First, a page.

Katherine Harmon is a freelance writer and contributing editor for
Infectious tropical diseases such as river blindness and trachoma can be compelling targets around which to rally government and community campaigns to combat these scourges. But are these programs diverting limited resources away from basic medical and preventive care?
A new analysis suggests that although these single-disease programs can go a long way toward eliminating many common tropical diseases, such intensive campaigns can also mean that "more common health problems received little attention," the study’s authors noted in the paper, published online August 17 in PLoS Neglected Tropical Diseases.
In 2007, a massive integrated treatment campaign rolled out in Mali. With support from USAID and other funding agencies as well as pharmaceutical companies, four of six drugs (ivermectin or diethylcarbamazine, praziquantel, albendazole or mebendazole, and azithromycin) were distributed to the public to combat five common diseases (lymphatic filariasis, river blindness, schistosomiasis, soil-transmitted helminthiasis and trachoma).
To assess the campaign’s impact on daily health care tasks, the researchers, led by Anna Cavalli, of the Public Health Department at the Institute of Tropical Medicine in Antwerp, Belgium, assessed 16 health centers that were involved in the campaign via participant observation, interviews and document analysis.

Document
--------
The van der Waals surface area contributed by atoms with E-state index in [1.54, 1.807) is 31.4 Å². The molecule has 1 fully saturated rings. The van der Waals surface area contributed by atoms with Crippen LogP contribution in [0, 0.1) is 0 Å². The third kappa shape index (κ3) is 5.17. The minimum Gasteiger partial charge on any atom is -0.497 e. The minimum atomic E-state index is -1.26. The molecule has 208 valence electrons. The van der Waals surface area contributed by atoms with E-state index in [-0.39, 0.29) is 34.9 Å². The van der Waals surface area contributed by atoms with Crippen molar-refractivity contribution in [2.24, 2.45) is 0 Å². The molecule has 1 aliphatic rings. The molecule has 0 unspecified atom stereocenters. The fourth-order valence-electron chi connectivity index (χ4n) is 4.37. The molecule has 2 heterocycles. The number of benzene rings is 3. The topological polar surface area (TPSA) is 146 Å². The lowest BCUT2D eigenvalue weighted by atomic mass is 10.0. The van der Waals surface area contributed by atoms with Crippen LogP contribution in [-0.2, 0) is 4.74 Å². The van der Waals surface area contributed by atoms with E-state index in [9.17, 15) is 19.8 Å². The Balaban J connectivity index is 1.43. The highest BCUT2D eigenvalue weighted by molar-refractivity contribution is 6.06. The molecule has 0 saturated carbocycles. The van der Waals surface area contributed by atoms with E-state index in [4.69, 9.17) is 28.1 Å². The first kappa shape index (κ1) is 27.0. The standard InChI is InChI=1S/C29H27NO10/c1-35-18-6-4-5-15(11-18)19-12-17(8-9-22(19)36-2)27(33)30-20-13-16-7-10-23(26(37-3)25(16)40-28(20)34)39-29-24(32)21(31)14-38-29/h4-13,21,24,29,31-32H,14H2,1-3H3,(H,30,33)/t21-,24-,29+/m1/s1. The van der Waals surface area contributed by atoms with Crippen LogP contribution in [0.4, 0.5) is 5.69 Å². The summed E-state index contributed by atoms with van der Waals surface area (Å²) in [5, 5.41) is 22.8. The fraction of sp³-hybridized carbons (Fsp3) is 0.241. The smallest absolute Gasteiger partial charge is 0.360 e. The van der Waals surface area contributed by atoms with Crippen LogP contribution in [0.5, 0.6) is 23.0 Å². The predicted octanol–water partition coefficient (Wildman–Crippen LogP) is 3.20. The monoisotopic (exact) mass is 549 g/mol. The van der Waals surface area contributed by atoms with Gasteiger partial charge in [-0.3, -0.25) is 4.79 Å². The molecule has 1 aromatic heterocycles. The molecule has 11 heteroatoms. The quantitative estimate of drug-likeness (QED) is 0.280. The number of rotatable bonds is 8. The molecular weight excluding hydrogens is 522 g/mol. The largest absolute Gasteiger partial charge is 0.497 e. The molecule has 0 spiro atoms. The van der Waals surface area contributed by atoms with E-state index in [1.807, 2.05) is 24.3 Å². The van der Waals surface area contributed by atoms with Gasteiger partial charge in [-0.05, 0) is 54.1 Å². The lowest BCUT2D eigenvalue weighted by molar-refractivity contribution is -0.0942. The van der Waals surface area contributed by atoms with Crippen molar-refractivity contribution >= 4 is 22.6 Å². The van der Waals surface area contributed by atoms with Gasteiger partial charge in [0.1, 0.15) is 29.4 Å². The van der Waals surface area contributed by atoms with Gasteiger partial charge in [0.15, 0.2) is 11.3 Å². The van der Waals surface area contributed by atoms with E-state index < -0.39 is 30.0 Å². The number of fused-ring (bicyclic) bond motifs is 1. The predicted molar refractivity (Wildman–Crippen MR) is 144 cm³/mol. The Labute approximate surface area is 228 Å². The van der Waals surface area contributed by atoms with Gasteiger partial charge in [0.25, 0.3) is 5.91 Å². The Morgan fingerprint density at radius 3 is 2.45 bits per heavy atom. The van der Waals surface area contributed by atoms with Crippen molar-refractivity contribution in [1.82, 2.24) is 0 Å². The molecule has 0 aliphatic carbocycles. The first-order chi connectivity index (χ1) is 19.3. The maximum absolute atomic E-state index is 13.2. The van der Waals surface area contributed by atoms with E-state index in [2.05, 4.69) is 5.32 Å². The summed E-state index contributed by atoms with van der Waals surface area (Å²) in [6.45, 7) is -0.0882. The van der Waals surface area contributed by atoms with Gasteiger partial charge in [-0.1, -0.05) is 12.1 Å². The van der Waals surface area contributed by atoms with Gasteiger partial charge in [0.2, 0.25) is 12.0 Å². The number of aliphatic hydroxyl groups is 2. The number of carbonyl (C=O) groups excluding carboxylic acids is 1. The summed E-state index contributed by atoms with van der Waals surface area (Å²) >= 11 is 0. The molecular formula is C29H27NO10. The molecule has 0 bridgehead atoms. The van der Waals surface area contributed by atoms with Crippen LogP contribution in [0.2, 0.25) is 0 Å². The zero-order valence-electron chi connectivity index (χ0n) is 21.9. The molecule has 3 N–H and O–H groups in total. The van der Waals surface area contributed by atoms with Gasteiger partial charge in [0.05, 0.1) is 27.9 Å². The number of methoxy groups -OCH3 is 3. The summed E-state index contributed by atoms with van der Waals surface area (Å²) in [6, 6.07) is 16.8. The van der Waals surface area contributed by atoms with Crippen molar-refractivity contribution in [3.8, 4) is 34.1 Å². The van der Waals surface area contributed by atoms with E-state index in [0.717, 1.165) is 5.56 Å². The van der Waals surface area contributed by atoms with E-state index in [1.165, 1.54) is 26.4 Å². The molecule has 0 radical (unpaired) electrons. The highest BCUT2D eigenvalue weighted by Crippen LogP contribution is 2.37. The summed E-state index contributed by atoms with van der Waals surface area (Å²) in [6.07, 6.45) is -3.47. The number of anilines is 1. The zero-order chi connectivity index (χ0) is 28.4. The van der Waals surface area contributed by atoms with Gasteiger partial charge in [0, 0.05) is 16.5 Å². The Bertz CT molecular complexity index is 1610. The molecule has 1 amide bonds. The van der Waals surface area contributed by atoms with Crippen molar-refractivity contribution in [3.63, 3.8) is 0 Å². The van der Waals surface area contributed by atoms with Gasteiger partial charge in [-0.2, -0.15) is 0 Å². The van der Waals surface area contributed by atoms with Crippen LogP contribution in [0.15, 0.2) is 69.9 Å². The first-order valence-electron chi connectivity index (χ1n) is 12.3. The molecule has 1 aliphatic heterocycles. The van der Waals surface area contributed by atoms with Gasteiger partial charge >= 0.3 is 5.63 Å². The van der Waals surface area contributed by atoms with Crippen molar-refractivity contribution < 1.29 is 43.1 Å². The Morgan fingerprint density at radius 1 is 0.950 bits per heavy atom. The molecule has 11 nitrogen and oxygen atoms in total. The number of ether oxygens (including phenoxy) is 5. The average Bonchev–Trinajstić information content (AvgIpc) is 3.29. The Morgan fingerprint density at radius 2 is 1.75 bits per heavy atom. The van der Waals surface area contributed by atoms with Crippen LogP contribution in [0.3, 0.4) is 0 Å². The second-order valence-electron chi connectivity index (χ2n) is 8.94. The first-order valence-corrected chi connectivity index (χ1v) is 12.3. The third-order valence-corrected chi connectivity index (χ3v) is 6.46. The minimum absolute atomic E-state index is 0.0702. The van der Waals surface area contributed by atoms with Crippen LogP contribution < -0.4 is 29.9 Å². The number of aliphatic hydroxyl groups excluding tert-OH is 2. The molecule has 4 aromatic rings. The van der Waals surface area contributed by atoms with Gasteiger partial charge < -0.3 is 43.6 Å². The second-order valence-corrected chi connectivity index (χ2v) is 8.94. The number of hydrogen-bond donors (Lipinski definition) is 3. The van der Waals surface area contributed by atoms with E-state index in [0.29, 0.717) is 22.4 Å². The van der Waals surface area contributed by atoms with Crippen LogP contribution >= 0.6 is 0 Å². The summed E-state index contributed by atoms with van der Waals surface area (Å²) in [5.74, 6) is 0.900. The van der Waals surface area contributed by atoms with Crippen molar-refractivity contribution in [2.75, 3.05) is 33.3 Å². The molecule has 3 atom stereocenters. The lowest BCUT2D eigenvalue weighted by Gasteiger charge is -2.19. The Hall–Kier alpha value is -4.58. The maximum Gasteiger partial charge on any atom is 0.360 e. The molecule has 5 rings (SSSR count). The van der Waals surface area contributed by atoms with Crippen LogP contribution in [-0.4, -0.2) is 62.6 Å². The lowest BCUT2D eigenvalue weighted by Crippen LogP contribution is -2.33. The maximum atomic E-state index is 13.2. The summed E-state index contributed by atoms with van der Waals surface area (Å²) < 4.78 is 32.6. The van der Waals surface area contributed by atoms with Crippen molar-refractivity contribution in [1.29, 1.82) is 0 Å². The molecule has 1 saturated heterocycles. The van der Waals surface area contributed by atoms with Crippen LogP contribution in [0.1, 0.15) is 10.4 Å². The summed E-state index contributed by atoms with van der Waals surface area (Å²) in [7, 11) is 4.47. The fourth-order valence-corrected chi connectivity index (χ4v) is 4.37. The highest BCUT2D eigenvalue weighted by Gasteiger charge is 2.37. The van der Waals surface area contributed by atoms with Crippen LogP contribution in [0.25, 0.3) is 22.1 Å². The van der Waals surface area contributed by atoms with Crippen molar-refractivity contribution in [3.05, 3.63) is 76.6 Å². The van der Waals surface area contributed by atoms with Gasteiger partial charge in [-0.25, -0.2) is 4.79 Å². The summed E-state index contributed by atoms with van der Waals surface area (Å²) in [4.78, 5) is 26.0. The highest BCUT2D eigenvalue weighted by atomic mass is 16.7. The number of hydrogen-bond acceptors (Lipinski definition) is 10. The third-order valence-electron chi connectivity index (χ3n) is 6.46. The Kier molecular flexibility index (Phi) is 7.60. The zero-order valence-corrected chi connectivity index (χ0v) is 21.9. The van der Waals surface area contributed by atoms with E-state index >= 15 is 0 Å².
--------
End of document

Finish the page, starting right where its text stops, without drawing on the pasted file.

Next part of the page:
The team found that two centers were already well-staffed and supported, and the additional mass drug distribution program did not disrupt regular health care duties. The other 14 centers, however, did not fare as well. "In more fragile health centers…additional program workload severely disturbed access to regular care, and we observed operational problems affecting the quality of mass drug distribution," Cavalli and her team noted.
And although education and training for the disease-centered programs helped staff improve delivery of the specific drugs, the initiatives did not "address other [disease] control strategies, such as curative care (e.g. eye surgery for trachoma) or sanitation," the researchers found. While in the field Cavalli and her colleagues saw many "missed opportunities for curative care," such as sick or injured children who lined up for the targeted drug distribution but who were not given the care they needed for other conditions.
As part of the master plans for these major campaigns, additional delivery and provision systems were established, but many of these operated alongside existing channels, thus straining personnel and logistic resources. "Disease-specific interventions implemented as parallel activities in fragile health services may further weaken their responsiveness to community needs," the researchers found. And "pressures to absorb donated drugs and reach short-term coverage results contributed to distract energies away from other priorities, including overall health systems strengthening."
The researchers however, don’t advocate halting crucial targeted disease programs. "From a health systems perspective, the question is…not so much whether the balance of a specific [global health initiative program] is positive or negative," Cavalli and her co-authors noted. "Control of [neglected tropical diseases] in vulnerable communities is a necessity. But so is health system strengthening, in order to respond adequately to other health problems and to ensure sustainable achievements, including [neglected tropical disease] control."
Image courtesy of iStockphoto/Sean_Warren